Beijing: Chinese Foreign Minister Wang Yi spoke to External Affairs Minister S Jaishankar and the two leaders agreed to “cool down” tensions on the ground “as soon as possible” and maintain peace and tranquility in the border area in accordance with the agreement reached between the two countries, an official statement said here.
The telephonic conversation between the two ministers came after 20 Indian Army personnel were killed in the clashes with Chinese troops in the Galwan Valley in eastern Ladakh on Monday night, the biggest military confrontation in over five decades that has significantly escalated the already volatile border standoff between the two countries.
During the telephonic conversation, Jaishankar conveyed to Wang India’s protest in the strongest terms on the violent face-off and said the unprecedented development will have “serious impact” on bilateral ties. He asked the Chinese side to reassess its actions and take corrective steps, the Ministry of External Affairs said in a statement in New Delhi.
“The Chinese side took pre-meditated and planned action that was directly responsible for the resulting violence and casualties. It reflected an intent to change the facts on ground in violation of all our agreements to not change the status quo,” Jaishankar told Wang.
The Chinese Foreign Ministry said in a statement here that the two sides agreed to deal “fairly” with the serious events caused by the conflict in the Galwan Valley, jointly abide by the consensus reached at the military-level meetings between the two sides, “cool down the situation on the ground as soon as possible”, and maintain peace and tranquility in the border area in accordance with the agreement reached so far between the two countries.
During the conversation, Wang said the two sides should follow the important consensus reached by the leaders of the two countries and strengthen the communication and coordination on the proper handling of the border situation through the existing channels so as to jointly maintain peace and tranquility in the border area, according to the statement.
India on Tuesday said the violent face-off between the armies of India and China in eastern Ladakh was the result of an attempt by the Chinese side to unilaterally change the status quo in the region.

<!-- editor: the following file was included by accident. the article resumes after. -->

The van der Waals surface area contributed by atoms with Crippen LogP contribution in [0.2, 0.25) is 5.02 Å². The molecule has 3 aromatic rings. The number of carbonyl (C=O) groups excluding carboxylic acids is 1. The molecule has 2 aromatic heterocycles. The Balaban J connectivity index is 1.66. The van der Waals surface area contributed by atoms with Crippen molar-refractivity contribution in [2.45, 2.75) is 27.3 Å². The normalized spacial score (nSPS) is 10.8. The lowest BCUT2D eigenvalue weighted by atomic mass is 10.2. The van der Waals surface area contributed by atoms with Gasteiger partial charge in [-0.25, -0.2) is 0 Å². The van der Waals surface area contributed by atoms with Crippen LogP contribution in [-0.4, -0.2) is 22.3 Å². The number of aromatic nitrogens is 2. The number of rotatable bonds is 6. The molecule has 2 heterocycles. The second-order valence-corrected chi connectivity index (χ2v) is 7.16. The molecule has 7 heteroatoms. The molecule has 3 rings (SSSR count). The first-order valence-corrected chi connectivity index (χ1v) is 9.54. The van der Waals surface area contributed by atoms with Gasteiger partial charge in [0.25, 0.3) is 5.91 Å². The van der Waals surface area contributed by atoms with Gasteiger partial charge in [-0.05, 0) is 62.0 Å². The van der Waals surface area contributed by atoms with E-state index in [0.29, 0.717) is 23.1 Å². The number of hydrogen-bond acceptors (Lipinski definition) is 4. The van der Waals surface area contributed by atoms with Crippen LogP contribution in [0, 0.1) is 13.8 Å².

The Ministry of External Affairs said both sides suffered casualties that could have been avoided had the agreement arrived earlier at the higher level been scrupulously followed by the Chinese side.
Wang emphasized that both China and India are emerging powers with a population of over one billion people, and accelerating “our own development and revitalisation is our respective historical missions”.
For this reason, mutual respect and mutual support is the right direction for the two sides, which is in the long-term interests of the two countries; “mutual suspicion and mutual friction are evil paths, and contrary to the fundamental aspirations of the two peoples,” he said.
The Chinese foreign minister also alleged that on the evening of June 15, the Indian front-line frontier troops “blatantly broke the consensus” reached at the military-level meeting between the two sides.
Once the situation in the Galwan Valley has calmed down, they “crossed the LAC again and deliberately provoked and violently attacked” the officers and soldiers who negotiated on the spot, leading to fierce physical clashes, resulting in casualties, he claimed.
He said this “dangerous act of the Indian army seriously violated the agreement reached between the two countries on the border issue and seriously violated the basic norms of international relations.”
Wang demanded the Indian side to conduct a “thorough investigation” on this, “severely punish those responsible” for the incident, “strictly control the frontline troops”, and “immediately stop all provocative actions” to ensure that such incidents cannot occur again.
“The Indian side must not misjudge the current situation, and must not underestimate China’s firm will to safeguard the territorial sovereignty,” he added.
A large number of Indian and Chinese troops have been engaged in an eyeball-to-eyeball situation in Galwan Valley and certain other areas of eastern Ladakh for the last five weeks, including in Pangong Tso, Galwan Valley, Demchok and Daulat Beg Oldie in eastern Ladakh.
Monday’s face-off was the biggest confrontation between the two militaries after their 1967 clashes in Nathu La when India lost around 80 soldiers while over 300 Chinese army personnel were killed in the face-off.
The Indian Army has been fiercely objecting to the transgressions, and demanded their immediate withdrawal for restoration of peace and tranquillity in the area. Both sides held a series of talks in the last few days to resolve the row.
The India-China border dispute covers the 3,488-km-long Line of Actual Control (LAC). China claims Arunachal Pradesh as part of southern Tibet, while India contests it.